On November 1, the Food and Drug Administration (FDA) announced the approval of Gazyva for the treatment of chronic lymphocytic leukemia. In addition, due to promising results of clinical trials, it was given the agency’s breakthrough therapy designation, marking the first drug with this designation to receive FDA approval.
The approval was granted for use of Gazyva (obinutuzumab) in combination with chlorambucil to treat patients that suffer from previously untreated chronic lymphocytic leukemia. The disease is a form of blood and bone marrow cancer that usually has a slow progression; it primarily affects older adults. According to the American Cancer Society, about 15,700 cases of chronic lymphocytic leukemia are expected to be diagnosed in 2013, and about 4,600 people will die of the disease.
Gazyva is one of a new breed of anti-cancer drugs that work by stimulating the immune system to recognize and attack cancer cells. Common side effects that occurred during clinical trials included anemia, decreased white blood cell count, fever, muscle aches, and bone pain.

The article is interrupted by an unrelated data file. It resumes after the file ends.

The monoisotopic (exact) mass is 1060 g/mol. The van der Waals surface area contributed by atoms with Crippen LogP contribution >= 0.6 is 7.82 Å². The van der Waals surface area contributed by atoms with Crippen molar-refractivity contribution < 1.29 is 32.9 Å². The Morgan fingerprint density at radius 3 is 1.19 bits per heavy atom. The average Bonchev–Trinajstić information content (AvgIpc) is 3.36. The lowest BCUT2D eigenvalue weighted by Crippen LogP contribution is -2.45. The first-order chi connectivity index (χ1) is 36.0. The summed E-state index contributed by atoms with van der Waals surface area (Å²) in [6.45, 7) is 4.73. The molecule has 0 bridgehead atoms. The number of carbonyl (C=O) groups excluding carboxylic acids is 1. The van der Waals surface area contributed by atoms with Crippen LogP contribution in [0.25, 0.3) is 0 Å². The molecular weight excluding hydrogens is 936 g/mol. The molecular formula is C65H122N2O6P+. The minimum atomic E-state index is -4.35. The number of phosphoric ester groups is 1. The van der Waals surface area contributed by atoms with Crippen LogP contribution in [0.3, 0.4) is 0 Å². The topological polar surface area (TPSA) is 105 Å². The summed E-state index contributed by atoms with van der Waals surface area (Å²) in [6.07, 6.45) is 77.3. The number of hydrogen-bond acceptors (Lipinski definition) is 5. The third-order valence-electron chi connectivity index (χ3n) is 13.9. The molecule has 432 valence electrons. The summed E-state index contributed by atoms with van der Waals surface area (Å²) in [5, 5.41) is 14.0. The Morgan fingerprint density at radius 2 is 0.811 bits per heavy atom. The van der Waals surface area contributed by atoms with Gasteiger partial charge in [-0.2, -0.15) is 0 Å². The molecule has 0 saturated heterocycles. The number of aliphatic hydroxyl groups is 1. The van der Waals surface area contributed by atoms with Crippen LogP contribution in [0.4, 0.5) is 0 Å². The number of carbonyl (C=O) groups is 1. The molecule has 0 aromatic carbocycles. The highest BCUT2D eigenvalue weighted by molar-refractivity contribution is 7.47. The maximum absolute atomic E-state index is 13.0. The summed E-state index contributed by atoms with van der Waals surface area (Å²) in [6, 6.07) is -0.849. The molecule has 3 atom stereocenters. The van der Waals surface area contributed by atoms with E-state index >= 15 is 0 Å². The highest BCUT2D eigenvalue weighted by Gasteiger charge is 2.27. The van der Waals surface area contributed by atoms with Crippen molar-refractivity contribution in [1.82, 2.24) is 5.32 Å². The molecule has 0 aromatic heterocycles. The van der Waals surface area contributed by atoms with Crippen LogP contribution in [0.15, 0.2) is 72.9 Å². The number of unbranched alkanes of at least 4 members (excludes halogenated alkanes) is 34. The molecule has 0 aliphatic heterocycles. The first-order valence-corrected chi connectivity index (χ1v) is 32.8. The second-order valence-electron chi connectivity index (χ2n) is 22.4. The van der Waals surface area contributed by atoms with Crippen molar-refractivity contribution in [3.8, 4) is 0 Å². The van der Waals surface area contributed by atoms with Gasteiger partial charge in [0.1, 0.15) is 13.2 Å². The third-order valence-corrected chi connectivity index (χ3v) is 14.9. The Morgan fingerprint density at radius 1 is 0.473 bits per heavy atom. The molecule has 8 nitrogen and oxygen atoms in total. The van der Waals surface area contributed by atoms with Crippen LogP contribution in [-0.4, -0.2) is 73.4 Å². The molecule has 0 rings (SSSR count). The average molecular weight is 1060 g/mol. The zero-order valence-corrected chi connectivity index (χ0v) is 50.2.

The FDA approval of Gazyva was based on a study of 356 individuals who participated in a multicenter clinical trial comparing Gazyva in combination with chlorambucil to chlorambucil alone. All the participants suffered from chronic lymphocytic leukemia that had not been previously treated. The patients who were given Gazyva in combination with chlorambucil experienced a significant improvement in progression free survival; it was an average of 23 months for these patients, compared to 11.1 months for the patients who received chlorambucil alone.
Gazyva is marketed by Genentech, based in South San Francisco, California. According to Genentech, the drug will cost $41,300 for one course of treatment, which lasts six months.
Chronic lymphocytic leukemia is a cancer of the blood in which too many lymphocytes, a type of white blood cell, are produced by the bone marrow and organs of the lymphatic system. Normally, most lymphocytes fight infection by making antibodies that attack harmful elements. However, with chronic lymphocytic leukemia, the cells are immature and overabundant. They crowd out other blood cells, and may collect in the blood, bone marrow, and lymph tissue.
Early in the disease, there may be no noticeable symptoms, and many cases are diagnosed on routine blood tests. The following are the most common symptoms of chronic lymphocytic leukemia. However, each individual may experience symptoms differently. Symptoms may include:
- Persistent weakness or fatigue
- Swollen lymph nodes
- Enlarged spleen, which can cause loss of appetite
- Enlarged liver
- Night sweats
- Weight loss
- Frequent infections
- Easy bruising or bleeding